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Index told to get a new editor-in-chief

index in danger

Index has been in real danger for weeks now. This means that external forces are trying to influence how we operate, our staffing decisions, and what we should do as the undisputed market leader to "ensure our survival."

Due to the style, content, and circumstances of these suggestions, we are in no position to regard them as friendly advice, therefore we set our independence barometer to show we are in danger. This step, and the subsequent statement, have received the unanimous support of Index's staff.

Since then, a lot of water has gone under the bridge, but the storm hasn't subsided and neither has the danger, the barometer is still on amber alert.

The reason for what we did two weeks ago was that our largest contractual partner,  Indamedia Group, the company selling our advertising spaces and thus having control over our revenues, wanted to force a plan onto us that would have dissected and dissolved our editorial staff. Following our protest, all stakeholders claimed to have scrapped the concept and sacked the advisors responsible for it.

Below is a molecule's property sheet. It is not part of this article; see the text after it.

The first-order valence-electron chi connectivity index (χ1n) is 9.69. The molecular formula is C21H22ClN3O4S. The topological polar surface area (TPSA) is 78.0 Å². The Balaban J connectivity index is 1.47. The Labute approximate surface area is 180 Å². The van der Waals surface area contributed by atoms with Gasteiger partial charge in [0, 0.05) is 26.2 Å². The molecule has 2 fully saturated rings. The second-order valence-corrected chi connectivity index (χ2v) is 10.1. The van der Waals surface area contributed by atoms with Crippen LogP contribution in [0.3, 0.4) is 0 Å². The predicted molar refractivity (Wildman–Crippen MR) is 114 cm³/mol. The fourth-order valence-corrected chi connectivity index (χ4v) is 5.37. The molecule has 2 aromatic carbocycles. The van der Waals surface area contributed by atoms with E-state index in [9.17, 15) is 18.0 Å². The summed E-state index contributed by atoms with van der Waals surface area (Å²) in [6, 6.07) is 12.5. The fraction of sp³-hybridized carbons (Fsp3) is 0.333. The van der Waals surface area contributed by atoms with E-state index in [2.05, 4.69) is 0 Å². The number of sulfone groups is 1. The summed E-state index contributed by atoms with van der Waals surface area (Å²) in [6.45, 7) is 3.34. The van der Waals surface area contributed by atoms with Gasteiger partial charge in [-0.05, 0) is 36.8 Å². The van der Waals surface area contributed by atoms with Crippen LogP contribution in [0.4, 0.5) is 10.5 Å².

But the proposal put forward by these advisors is still on the table, and on Monday evening, we entered a new stage of this process: Advertising and communications expert Zsolt Erdélyi, also known as Superman, suggested in a video message that Index should let the current editor-in-chief go. 

Of course, this should not have any particular significance; Everybody is entitled to their own opinions, however, Erdélyi was one of the advisors of the aforementioned partner company, and there is nothing to suggest that he is no longer in that position. With this, his message becomes a bit stronger, a bit more hostile, and gives us a bit more motivation to keep the barometer in the amber zone.

We have reached out to Gábor Ziegler, the CEO and co-owner of Indamédia, to ask if Erdélyi is still an advisor at the company, but he refused to answer saying that it is confidential business information. We also asked what the company thinks about Erdélyi's suggestion to fire the editor-in-chief, but Ziegler declined to comment.

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